election roundtable talk and analysis

Here's my election roundtable talk and analysis, place: Collegium Budapest 20 April 2006.

It was a pretty successful event. Not too political, anyone with true political passions must have been in one of the political gatherings which were taking place simultaneously…

Introduction (extract)
…The aim of this talk is in no way to affect the results of the Hungarian general elections, where the second round is just days away on Sunday.
Rather than that we hope to provide academic and independent, non-party aligned analysis of the issue of Hungarian politics and elections. One of the interesting things about the Hungarian politics is that it’s analysis seems to be a simple extension of the political practice.
At the same time as we maintain that in humanities and social sciences value-free and neutral analysis is a myth and that every time we seek out to analyse something we also bring in our own perspectives – we aim to demonstrate that even critical analysis, whichever our sympathies would be, does not need to be party political.
Furthermore, even Hungarian politics can be interesting as an object of academic enquiry, not merely a source for the media to run stories on.

Elections analysis roundtable: Political polarisation in Hungary

Taking place from the late 1990s, polarisation has been particularly intensive around the election year 2002. By polarisation I mean the bipolar situation in politics, where the two big parties, or coalitions of parties, exist through their common opposition to each other.

This does not mean the distinction between Budapest and the Countryside necessarily – although polarisation in Hungary can be and has been partly articulated also in this way.

One of the symptoms of polarisation is negative campaigning: I could spend all my time on the empirical examples, we have seen around ourselves here in Hungary. The “We are worse off than four years ago campaign” is a theme that Viktor Orbán has been continuing in his campaign even between the two rounds. What is particular of Hungary, though, is the wide-spread anti-semitic campaigning, mainly targeted against the SZDSZ and the left. But just this morning I saw a TV commercial of the MSZP. It depicts Viktor Orbán saying in the TV-debate against Gyurcsányi prior to the first round that he voted for the 13th month pension scheme, but the facts show that he didn’t: Orbán lied – vote for the MSZP!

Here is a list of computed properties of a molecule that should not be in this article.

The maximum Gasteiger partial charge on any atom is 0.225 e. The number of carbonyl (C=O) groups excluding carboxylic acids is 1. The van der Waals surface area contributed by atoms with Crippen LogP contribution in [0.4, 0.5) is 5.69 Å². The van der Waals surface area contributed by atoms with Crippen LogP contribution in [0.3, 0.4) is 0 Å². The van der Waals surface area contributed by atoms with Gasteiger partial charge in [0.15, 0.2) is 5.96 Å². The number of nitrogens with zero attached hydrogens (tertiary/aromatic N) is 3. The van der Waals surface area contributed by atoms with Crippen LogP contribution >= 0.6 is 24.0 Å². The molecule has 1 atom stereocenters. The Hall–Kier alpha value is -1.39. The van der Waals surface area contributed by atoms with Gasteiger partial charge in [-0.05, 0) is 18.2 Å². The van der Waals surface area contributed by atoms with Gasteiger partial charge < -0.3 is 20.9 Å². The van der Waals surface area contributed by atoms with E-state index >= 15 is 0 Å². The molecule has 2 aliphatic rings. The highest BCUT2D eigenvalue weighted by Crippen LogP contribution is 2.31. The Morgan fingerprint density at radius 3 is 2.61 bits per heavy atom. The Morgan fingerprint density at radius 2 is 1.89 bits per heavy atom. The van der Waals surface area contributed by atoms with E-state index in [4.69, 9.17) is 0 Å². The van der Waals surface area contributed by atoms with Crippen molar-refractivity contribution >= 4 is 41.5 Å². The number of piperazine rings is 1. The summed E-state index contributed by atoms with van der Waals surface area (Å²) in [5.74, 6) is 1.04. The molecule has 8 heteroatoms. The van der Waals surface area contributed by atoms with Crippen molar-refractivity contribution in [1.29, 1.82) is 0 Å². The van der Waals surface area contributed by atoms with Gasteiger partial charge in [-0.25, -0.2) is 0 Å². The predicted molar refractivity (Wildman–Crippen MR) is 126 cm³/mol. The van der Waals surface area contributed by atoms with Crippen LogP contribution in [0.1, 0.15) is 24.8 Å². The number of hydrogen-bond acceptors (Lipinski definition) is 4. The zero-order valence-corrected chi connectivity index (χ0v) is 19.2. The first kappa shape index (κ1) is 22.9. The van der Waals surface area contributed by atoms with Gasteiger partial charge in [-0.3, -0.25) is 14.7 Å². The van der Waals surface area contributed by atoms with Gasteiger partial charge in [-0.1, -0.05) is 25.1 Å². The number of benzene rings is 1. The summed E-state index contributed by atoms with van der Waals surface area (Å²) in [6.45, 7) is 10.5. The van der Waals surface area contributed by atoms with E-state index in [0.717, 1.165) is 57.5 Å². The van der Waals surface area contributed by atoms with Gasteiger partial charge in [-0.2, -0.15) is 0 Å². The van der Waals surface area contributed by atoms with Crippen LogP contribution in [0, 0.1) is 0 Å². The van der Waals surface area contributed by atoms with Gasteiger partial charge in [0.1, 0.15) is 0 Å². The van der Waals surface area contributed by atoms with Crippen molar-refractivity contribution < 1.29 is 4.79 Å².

In contemporary political theory and analysis there’s a lot of talk about the role of the constitutive outside or the ‘other’, or the way in which identities are constructed through what they are not. In Hungarian politics, the other is not merely present in the process of identification, but the political identifications are constructed in opposition to something else.

The parties actively articulate their opponents more than they focus on defining their own political positions and values. This is causing the kinds of problems that have been outlined by colleagues, such as the difficulty of mapping the parties. In these elections, as well, people were voting more against something than for something.

In 2006 the situation is slightly smoother than in 2002, even though the differences in party-political preferences plague families in Hungary. There have been divorces and family fall-outs because of the political polarisation. Of course, a lot of people are against the polarisation itself.

This has also been used as a tool in political rhetoric, whereby many politicians are speaking against political polarisation and for ‘unity’. However, to exist on a political map, parties depend on political frontiers – the making of differences.Polarisation has been particularly useful for the Hungarian parties because it has offered a fixed point of identification or non-identification.

The unfortunate consequence of polarisation, from the late 1990s upto the current elections, has been that on both sides of the frontier there has been a consensual situation.

The problem with this is the lack of internal critique and democratic input. If any demand or concern that would be emerging as a political problem does not fit the situation polarisation, it is downplayed or ignored. Otherwise it could shake the situation which is providing the source of existence for the political elites.

Polarisation can be broken down through creating or emphasising new political frontiers. The 2006 elections, with the emergence of a rift between MDF and Fidesz, has been breaking down the polarisation.

This is also why Fidesz now is accusing the MDF of helping the left to gain power. At the same time, they construct the MDF as their enemy. When Orbán stepped down from the PM candidacy, the left has been sincerely worried, with good a reason. They have been relying on a strong adversary to exist.

It is possible that the new four-party parliament manages to create a range of political frontiers instead of emphasising a single one, for instance through political alliances that would be changing depending on the debate in question. This process of forming alliances contingent to the issue is something that I find crucial for a functioning democracy.

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